And while DoD’s force of today is outstanding and meets its many challenges, Carter said thinking outside of the Pentagon’s five-sided box will ensure the U.S. military remains the best.

As generations change, so too does technology and labor markets, requiring DoD to stay competitive to attract and retain the most talented people, he said. 

Defense Secretary Ash Carter participates in the 19th annual Veterans Day ceremony at the Women in Military Service to America Memorial at Arlington National Cemetery in Arlington, Va., Nov. 11, 2016. DoD photo by Air Force Tech. Sgt. Brigitte N. Brantley
Defense Secretary Ash Carter participates in the 19th annual Veterans Day ceremony at the Women in Military Service to America Memorial at Arlington National Cemetery in Arlington, Va., Nov. 11, 2016. DoD photo by Air Force Tech. Sgt. Brigitte N. Brantley
Defense Secretary Ash Carter participates in the 19th annual Veterans Day ceremony at the Women in Military Service to America Memorial at Arlington National Cemetery in Arlington, Va., Nov. 11, 2016. DoD photo by Air Force Tech. Sgt. Brigitte N. Brantley Veterans Day Ceremony
Defense Secretary Ash Carter participates in the 19th annual Veterans Day ceremony at the Women in Military Service to America Memorial at Arlington National Cemetery in Arlington, Va., Nov. 11, 2016. DoD photo by Air Force Tech. Sgt. Brigitte N. Brantley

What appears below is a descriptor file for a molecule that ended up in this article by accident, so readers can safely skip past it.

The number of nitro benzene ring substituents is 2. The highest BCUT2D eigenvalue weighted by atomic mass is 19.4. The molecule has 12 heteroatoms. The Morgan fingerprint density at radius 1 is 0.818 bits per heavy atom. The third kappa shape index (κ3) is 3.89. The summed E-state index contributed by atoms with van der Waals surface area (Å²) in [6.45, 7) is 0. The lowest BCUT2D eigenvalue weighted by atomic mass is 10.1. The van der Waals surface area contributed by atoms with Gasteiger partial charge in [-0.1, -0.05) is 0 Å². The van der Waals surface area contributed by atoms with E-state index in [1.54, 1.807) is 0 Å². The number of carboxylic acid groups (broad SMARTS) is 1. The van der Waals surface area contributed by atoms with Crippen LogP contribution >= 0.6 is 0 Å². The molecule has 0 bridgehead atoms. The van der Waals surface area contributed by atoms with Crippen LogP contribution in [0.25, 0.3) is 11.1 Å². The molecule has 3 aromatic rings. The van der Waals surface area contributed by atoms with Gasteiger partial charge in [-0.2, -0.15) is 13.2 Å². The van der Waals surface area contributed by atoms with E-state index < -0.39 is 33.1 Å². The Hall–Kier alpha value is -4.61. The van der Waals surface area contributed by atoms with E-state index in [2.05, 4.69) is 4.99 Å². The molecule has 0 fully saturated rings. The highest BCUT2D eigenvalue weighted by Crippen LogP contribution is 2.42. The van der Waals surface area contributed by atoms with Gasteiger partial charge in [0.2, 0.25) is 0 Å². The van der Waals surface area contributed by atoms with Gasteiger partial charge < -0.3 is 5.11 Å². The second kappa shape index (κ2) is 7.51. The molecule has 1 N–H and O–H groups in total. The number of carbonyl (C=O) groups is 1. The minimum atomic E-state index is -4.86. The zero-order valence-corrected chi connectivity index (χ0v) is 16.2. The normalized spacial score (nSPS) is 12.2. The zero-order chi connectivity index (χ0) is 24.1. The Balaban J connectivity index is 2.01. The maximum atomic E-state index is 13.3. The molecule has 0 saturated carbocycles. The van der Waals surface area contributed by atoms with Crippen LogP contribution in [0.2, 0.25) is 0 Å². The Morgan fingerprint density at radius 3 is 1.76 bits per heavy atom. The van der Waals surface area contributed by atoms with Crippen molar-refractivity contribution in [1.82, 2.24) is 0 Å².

Women in Combat

One such change to keep the competitive edge was Carter‘s landmark decision last year to open up all combat positions to women without exception -- to benefit from the service of every American who can meet the military’s high standards and contribute to the defense mission, he noted.

“[That] requires drawing strength from the broadest possible pool of talent, and that includes women, because they make up over 50 percent of the American population,” the secretary said.

To succeed in the DoD mission, he added, the department has to take full advantage of every individual who can meet its standards.

“Any woman who qualifies can now contribute to our mission in ways they could not before,” the secretary said. “They can drive tanks, fire mortars and lead infantry soldiers into combat. They can serve as Army Rangers and Green Berets, Navy SEALs, Marine Corps infantry, Air Force parajumpers, and everything else that previously was open only to men.” 

VIDEO | 02:01 | Veterans Contribute to Communities, Carter Says

All women in uniform will be able to realize their full potential, Carter said, adding it’s important because, “while we had previously benefitted from the skills and perspectives of women … they had long been only allowed to serve in limited roles or had limitations put on their opportunities simply because of their gender. While that was bad talent management, it also wasn’t right. That’s why we ended it.”

Today, Carter said, “I’m proud to say that everyone who’s able and willing to serve their country, who can meet our high standards, has the full and equal opportunity to do so.”

Whether military veterans served years ago or are part of DoD’s Force of the Future, “I couldn’t be prouder of our men and women for what they do every day -- and for all they’ve done -- for us,” Carter said. “Their excellence is unparalleled. Their service is invaluable. And their sacrifices will never be forgotten.”

(Follow Terri Moon Cronk on Twitter: @MoonCronkDoD)